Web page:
Sami al-Hussayen was one that tried to educate and to help. He donated blood. He tried to tell people about Islam. He participated in peace rallies. He had been the president of the Muslim Student Association and was a leader among the Muslims on campus. We had met him about 6 months before when my husband brought in a speaker from Uzbekistan to talk about Islam and international law. We invited the Muslim Student Association to the lecture, so we got to know Sami a bit. He was moderate in his views and it was clear that Islam is a peaceful religion to him.
We were shocked when it was reported that Sami had been arrested and accused of a variety of terrorist activities. We weren't living in Moscow anymore when it happened, but we still had many friends there. We saw quite a few people we knew interviewed on the news, and all were amazed at the charges. It was difficult to believe the charges since we knew Sami.
But it wasn't difficult for the Robert Hoover, president of the university, and Dirk Kempthorne, the governor of Idaho, to believe. Hoover said, "I think all of us at the University of Idaho feel betrayed about how our institution was used." I can promise that not all of us felt that way! Kempthorne said the charges justified the increased security at the capital that he implemented in 2002 and that the case was proof that there are "terrorists hiding in the heartland."
Sami was able to hire a good lawyer who defended him well. The judge ruled that Sami could be released on bail, but the NIS got involved and made sure he stayed in jail till his trial. Sami was in jail for nearly 2 years. Since the state was worried about his security, he had to be held in a high security cell in a different county. It was an hour and a half round trip for his attorney, and he could only meet with Sami for one hour a day. Not an easy way to prepare for a high-profile terrorism case. Sami's family was only able to see him for that short time each day too. He is married with several children. They did return to Saudi Arabia while he was waiting for his trial.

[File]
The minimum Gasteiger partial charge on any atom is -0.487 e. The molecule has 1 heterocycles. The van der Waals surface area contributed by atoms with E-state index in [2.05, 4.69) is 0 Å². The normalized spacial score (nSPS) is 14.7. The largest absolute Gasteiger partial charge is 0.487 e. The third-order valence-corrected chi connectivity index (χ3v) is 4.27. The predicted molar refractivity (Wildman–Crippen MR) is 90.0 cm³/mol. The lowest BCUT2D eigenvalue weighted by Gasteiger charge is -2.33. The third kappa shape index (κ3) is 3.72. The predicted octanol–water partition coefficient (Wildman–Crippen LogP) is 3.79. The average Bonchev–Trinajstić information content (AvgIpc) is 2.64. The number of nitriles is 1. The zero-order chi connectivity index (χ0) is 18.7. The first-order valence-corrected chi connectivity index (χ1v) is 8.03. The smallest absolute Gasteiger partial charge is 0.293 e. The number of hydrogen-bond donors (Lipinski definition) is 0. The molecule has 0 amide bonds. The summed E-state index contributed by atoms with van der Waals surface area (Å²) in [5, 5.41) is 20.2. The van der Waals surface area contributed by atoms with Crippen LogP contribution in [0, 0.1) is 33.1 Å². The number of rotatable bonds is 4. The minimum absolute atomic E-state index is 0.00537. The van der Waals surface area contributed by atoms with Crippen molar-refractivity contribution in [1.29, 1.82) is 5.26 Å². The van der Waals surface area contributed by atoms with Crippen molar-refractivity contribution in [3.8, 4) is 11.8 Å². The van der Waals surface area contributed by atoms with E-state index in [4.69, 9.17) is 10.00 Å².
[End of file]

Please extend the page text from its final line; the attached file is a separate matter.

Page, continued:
The trial finally began after a variety of delays- some caused by his own attorney because of the difficulty in communicating with Sami and because of the government's refusal to turn over certain documents. The government presented its case over quite a few days, calling a variety of witnesses. The defense, interestingly, did not present a case, since it felt that the government's case was not strong.
Sami was tried on terrorism charges and visa fraud. The jury was split on some of the visa fraud issues, but they were united in acquitting Sami on the terrorism charges- remember, the defense hadn't even called a witness.